How to win a child custody battle


The keys to a less stressful and painful divorce are: 1) be cordial and respectful with your former partner. 2) Remember that when it comes to the children, knowledge is power. Share with the other parent as much information about the children’s school, medical, sports or other areas that they would like to know about without making them demand that information from you. 3) When you and your ex do disagree, especially on issues that pertain to raising the children, focus on making decisions that center on the best interest of your children, not yourself.

The way to avoid disaster and best provide for your children is to start asking the right questions:
• What does winning really mean in these cases?
• How can I avoid a custody battle?
• What is fair?
• In general, what is the best schedule for children of divorced or separated parents?
• What would work best for our children?
• How can we avoid damaging our children?
• How can we reduce the costs of divorce?
• How can we reduce the anger and hostility?
• How can we learn to get along better, at least when it comes to our children?
• How can we learn to be flexible, so that things adjust as our children’s needs changes?

Here are some of the right answers:
• You “win” a custody battle by avoiding one.
• You avoid a child custody battle by being fair and reasonable.
• Being fair means being respectful of your children’s relationship with the other parent.
• The best schedule for children is on that optimizes the amount of time and involvement that both parents have. The best schedule considers the needs of their children as well as the practicalities of everyone’s schedules.
• Avoid damaging your children by showing that each parent loves them unconditionally.
• Encourage your children to spend time with, and love, both parents.
• Reduce the cost by reducing the anger and hostility and by being fair and reasonable.
• Reduce the anger and hostility by being fair, reasonable, and cordial.
• Seek counseling if you are having difficulty coping.
• Take advantage of the many resources, books, tapes, and educational materials that can help you learn to communicate more effectively.
• Become a student of positive parenting.
• Work on self-improvement and be the best parent that you can be.

If you can’t avoid a custody battle and cannot reach any agreement with your soon-to-be ex-spouse, you’ll likely to find yourself in the following situation:

The judge comes on the bench and says that he has read the information in the case file and it looks like the same old nonsense that he sees every day. He then goes into a stern lecture along the lines that he does not know your children, has never met them, and out of all the people in the courtroom, he likely knows the least about them. Furthermore, even at the end of the case he will still know very little about your children. Yet, you two, the parents, are willing to let him, a complete stranger, tell you how you will raise your children.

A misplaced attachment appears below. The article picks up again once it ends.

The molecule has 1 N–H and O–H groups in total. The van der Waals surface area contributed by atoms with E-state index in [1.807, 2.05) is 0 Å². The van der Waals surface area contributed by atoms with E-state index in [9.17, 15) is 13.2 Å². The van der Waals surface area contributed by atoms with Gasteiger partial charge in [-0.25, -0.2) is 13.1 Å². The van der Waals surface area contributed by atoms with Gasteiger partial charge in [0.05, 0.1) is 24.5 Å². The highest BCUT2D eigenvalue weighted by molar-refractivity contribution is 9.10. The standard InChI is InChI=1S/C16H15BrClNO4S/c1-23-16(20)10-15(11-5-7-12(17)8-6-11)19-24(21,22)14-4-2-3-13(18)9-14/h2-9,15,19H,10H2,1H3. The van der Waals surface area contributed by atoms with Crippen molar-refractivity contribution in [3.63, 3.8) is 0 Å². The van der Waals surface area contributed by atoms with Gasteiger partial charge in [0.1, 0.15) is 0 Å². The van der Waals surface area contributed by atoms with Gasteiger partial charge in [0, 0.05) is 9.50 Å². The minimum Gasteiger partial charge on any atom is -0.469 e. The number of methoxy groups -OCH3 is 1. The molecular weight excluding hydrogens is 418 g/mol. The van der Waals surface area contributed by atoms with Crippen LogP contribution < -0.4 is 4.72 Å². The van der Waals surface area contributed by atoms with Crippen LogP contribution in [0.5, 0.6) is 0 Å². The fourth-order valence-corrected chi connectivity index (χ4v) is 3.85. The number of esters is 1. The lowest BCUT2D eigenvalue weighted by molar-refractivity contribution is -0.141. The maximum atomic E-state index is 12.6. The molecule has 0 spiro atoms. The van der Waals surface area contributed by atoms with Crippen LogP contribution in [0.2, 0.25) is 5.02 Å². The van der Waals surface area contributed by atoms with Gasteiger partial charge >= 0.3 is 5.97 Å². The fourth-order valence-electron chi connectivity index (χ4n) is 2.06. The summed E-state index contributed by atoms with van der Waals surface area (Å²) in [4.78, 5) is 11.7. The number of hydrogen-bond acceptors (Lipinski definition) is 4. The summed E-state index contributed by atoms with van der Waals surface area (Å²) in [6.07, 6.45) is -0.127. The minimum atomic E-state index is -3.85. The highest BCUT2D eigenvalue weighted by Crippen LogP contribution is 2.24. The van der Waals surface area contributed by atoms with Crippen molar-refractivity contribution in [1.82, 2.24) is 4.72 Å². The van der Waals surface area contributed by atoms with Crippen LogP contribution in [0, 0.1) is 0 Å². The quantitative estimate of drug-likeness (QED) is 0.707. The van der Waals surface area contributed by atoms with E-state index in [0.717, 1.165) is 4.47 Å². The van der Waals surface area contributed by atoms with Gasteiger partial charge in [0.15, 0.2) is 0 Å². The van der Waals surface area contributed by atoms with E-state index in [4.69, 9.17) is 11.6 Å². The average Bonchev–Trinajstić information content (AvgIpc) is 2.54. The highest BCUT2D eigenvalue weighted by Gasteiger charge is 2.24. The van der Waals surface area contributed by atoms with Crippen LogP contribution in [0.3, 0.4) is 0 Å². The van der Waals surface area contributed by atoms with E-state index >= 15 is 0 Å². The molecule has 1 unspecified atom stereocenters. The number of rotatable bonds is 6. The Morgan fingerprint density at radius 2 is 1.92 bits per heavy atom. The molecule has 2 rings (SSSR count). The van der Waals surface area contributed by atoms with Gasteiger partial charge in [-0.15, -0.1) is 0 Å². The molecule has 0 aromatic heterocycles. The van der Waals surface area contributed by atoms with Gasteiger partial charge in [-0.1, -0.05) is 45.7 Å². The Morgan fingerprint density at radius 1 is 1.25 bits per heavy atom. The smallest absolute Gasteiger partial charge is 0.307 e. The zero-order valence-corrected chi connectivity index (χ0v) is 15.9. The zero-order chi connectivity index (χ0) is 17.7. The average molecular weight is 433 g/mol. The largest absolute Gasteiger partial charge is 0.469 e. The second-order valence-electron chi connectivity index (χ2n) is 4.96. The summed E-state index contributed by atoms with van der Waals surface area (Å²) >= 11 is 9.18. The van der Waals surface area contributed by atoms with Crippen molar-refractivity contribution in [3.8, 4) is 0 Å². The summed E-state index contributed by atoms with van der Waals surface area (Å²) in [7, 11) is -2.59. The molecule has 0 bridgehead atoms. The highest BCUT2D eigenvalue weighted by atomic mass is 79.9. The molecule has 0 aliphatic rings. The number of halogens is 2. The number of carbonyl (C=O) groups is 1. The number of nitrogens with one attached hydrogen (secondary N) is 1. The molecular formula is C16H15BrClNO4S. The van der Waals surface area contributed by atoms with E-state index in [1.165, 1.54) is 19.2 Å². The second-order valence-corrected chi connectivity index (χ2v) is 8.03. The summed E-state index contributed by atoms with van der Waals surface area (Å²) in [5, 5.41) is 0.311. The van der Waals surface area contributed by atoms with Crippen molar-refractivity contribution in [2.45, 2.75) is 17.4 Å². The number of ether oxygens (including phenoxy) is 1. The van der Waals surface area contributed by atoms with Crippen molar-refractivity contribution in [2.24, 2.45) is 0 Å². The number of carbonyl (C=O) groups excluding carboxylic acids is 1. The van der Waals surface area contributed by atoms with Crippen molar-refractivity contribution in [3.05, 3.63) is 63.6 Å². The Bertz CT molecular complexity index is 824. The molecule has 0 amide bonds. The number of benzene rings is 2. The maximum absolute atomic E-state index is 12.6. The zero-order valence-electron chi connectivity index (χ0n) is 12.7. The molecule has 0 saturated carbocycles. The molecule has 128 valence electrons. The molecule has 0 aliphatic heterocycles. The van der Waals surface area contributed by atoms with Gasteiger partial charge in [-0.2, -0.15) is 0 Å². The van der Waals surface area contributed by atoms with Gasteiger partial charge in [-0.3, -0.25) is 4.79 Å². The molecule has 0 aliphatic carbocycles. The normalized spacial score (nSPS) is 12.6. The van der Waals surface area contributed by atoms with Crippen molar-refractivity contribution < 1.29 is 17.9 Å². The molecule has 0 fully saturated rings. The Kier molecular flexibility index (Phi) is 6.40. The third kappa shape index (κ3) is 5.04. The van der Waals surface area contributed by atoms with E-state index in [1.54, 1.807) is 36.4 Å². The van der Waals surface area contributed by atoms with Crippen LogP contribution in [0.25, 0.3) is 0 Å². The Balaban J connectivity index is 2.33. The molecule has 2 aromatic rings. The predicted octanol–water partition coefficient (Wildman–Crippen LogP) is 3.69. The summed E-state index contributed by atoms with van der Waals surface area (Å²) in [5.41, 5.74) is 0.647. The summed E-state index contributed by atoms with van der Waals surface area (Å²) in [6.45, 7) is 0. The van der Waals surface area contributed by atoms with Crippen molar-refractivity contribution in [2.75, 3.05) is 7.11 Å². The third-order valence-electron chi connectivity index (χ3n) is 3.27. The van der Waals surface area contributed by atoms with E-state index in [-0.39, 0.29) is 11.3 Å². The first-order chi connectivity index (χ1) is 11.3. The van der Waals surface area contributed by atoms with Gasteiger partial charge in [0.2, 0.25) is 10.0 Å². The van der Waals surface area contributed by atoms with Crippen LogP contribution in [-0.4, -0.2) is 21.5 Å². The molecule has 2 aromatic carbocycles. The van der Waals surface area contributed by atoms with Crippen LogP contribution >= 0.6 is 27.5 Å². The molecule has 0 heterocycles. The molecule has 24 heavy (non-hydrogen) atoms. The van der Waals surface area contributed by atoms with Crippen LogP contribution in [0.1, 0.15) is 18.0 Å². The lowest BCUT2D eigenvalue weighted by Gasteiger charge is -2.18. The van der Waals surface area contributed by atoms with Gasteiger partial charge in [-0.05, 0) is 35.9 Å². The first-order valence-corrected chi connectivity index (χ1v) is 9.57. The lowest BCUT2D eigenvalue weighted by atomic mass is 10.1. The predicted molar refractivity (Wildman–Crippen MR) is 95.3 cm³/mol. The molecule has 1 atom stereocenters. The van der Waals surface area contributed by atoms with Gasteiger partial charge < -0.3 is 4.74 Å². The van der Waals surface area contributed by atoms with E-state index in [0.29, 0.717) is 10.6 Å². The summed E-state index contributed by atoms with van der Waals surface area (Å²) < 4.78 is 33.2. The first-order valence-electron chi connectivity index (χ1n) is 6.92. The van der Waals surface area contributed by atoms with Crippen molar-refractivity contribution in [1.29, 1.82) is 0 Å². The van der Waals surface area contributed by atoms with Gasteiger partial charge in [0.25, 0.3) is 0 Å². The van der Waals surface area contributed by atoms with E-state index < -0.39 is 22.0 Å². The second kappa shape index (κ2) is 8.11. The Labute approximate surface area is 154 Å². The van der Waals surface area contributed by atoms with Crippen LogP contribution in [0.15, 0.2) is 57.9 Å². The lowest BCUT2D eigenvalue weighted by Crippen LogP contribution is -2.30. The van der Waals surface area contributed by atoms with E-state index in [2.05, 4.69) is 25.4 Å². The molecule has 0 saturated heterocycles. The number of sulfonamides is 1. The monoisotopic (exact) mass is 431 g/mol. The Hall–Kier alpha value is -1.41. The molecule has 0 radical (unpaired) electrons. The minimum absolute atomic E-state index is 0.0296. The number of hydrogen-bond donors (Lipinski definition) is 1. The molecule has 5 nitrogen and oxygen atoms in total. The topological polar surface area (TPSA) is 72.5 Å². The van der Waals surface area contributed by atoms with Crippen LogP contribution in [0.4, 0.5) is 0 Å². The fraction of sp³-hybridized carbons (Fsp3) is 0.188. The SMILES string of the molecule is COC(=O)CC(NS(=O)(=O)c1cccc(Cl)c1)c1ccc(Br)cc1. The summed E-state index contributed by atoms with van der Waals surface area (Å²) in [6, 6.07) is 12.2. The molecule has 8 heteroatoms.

“Make no mistake about it,” the judge will likely say, “I do have the complete and sole authority to order when each of you will see your child and when you will not. I can make the schedule for you. I can decide who makes all the decisions, some of the decisions, or none of the decisions. I can order you to all kinds of classes, treatment, and counseling if I find there is a need and that it would be in your children’s best interest. I will tell you when your vacation is and who will wake up the children on Christmas morning. And when I’m done, you are out of my thoughts and you will live with these ruling until your children reach the age of 18, or until you come back. When you come into my courtroom, your children belong to me. I will hold onto this file. I’m in charge of your children here.”

“If you cannot reach a decision by yourself on things like a holiday schedule, you surely are going to leave here very unhappy. If we have to have a trial and I have to make these decisions for you, I will have no qualms about any decisions I make. You may, but that is not my problem, it will be your problem. “

If you and your former partner cannot reach an agreement on your own, consider a divorce mediator.

Mediation is a way of resolving disputes between two or more parties with the assistance of a neutral third-party meditator, who facilitates discussion between the two parties. The parties have the final, and only, say in the outcome of the dispute and the agreement is legally binding to both parties.

The information above can be found in the Taylor Law & Mediation’s Divorce and Separation Survival Guide for Parents. To request a PDF copy of the entire guide, please email mediation@taylorlm.com.